In Hinojos v. State Farm Lloyds, the Supreme Court of Texas addressed liability under the Texas Prompt Payment of Claims Act (the “TPPCA”) when an insurer timely pays only part of a claim. As demonstrated in Hinojos, disputes as to TPPCA liability typically arise in the context of appraisal and the payment of an award.
In a fairly short opinion, the Court held that timely payments less than the full amount of the ultimate insurance claim do not satisfy an insurer’s duties under the TPPCA. However, the Court also reiterated that payment of an appraisal award outside the TPPCA’s deadlines does not satisfy a policyholder’s burden to prove an actual TPPCA violation.
The underlying facts of Hinojos are straightforward. The policyholder made an insurance claim with State Farm for storm damage in 2013. On June 12, 2013 (nine days after the claim was made), an adjuster inspected the claimed damage and determined that it was below the policy’s deductible. The policyholder then requested a second inspection. The adjuster at the second inspection found “covered damage” totaling $3,859.22. So State Farm paid the claim (less the deducible and depreciation) based on the second inspection. Litigation ensued.
Fifteen months after the lawsuit was filed by the policyholder, State Farm invoked appraisal. The parties’ appraisers valued the loss at $38,269.95. State Farm then paid the appraisal award (less the prior payment, deductible, and depreciation) and moved for summary judgment, which was granted by the trial court and affirmed by the court of appeals. The court of appeals held that State Farm was immune from liability under the TPPCA because it made a “reasonable payment” within the TPPCA’s statutory deadlines. The policyholder then petitioned the Supreme Court of Texas for review.
The Court’s Decision
The Supreme Court of Texas reversed the court of appeals’ decision. In doing so, it heavily relied on its recent decisions that held payment of an appraisal award does foreclose TPPCA claims. So an insurer’s payment of an appraisal award outside the statutory deadlines has no impact as to the viability of a policyholder’s TPPCA claims.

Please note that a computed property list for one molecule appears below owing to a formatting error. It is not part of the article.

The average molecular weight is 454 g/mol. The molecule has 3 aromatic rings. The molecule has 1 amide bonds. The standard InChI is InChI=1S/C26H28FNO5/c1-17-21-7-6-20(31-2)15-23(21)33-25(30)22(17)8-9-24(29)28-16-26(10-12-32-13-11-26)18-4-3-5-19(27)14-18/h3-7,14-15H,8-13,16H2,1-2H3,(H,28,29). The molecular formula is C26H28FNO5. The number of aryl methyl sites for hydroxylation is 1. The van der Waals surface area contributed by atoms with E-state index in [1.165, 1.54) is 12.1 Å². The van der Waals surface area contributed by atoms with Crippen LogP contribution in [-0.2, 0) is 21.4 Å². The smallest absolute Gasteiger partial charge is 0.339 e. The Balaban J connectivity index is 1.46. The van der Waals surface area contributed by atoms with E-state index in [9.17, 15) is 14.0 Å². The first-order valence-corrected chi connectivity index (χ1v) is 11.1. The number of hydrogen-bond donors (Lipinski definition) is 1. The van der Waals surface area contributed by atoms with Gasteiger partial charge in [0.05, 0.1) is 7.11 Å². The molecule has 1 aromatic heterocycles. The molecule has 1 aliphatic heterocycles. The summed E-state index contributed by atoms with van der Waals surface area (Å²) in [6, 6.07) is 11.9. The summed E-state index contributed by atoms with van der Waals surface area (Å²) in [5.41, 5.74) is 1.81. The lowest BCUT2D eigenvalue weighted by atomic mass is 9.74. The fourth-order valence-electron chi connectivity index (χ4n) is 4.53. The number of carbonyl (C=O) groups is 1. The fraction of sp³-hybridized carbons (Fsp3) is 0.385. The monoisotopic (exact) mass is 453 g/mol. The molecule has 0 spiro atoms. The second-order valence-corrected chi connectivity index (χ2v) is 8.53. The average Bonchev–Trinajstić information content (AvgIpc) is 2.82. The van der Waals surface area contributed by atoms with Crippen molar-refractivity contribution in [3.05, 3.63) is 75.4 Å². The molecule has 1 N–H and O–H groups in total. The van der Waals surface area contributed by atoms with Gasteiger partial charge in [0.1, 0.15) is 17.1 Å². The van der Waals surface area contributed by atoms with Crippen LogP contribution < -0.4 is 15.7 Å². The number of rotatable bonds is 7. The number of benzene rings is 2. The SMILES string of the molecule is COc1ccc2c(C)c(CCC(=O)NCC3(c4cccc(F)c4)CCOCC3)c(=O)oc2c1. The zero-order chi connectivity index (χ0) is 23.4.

What is more, the Court held that a “reasonable payment” that is timely made under the TPPCA does not satisfy an insurer’s statutory duties. The Court found that such a result would be inconsistent with the TPPCA. To that end, the Court interpreted the TPPCA as requiring full payment of the amount owed and nowhere authorizing partial payments of an accepted claim. But the Court explained that while a partial payment does not act as a complete bar to TPPCA liability, it does mitigate damages under the statute because the TPPCA only applies to the “unpaid portion of the claim.”
It is also notable that the Court did not render judgment for the policyholder under TPPCA. That is because an appraisal award does not establish an insurer’s liability under the TPPCA. As the Court plainly stated, to prevail under the TPPCA, it is the policyholder’s burden to establish: “(1) the amount for which [the insurer] is contractually liable under the insurance policy; (2) that [the insurer] failed to comply with the [TPPCA’s] statutory deadlines; and (3) statutory damages based on the amount contractually owed less the amounts paid within the statutory deadline.”
Texas case law previously favored appraisal over litigation. Policyholder and insurer disputes usually ended once the appraisal award was paid—whether or not the parties agreed with the result. That is no longer true as Hinojos demonstrates. As a result, we expect an uptick in TPPCA and appraisal-related litigation.
 No. 19-0280, __ S.W.3d __, 2021 WL 1080854 (Tex. Mar. 19, 2021).
 Id. at *2.
 Id. at *3.
 Id. (citing Alvarez v. State Farm Lloyds, 601 S.W.3d 781 (Tex. 2020); Barbara Techs. Corp. v. State Farm Lloyds, 589 S.W.3d 806 (Tex. 2019)).
 Id. at *4–5.
 Id. at *4–5.
 Id. at *5.
 Id. at *6 n.45.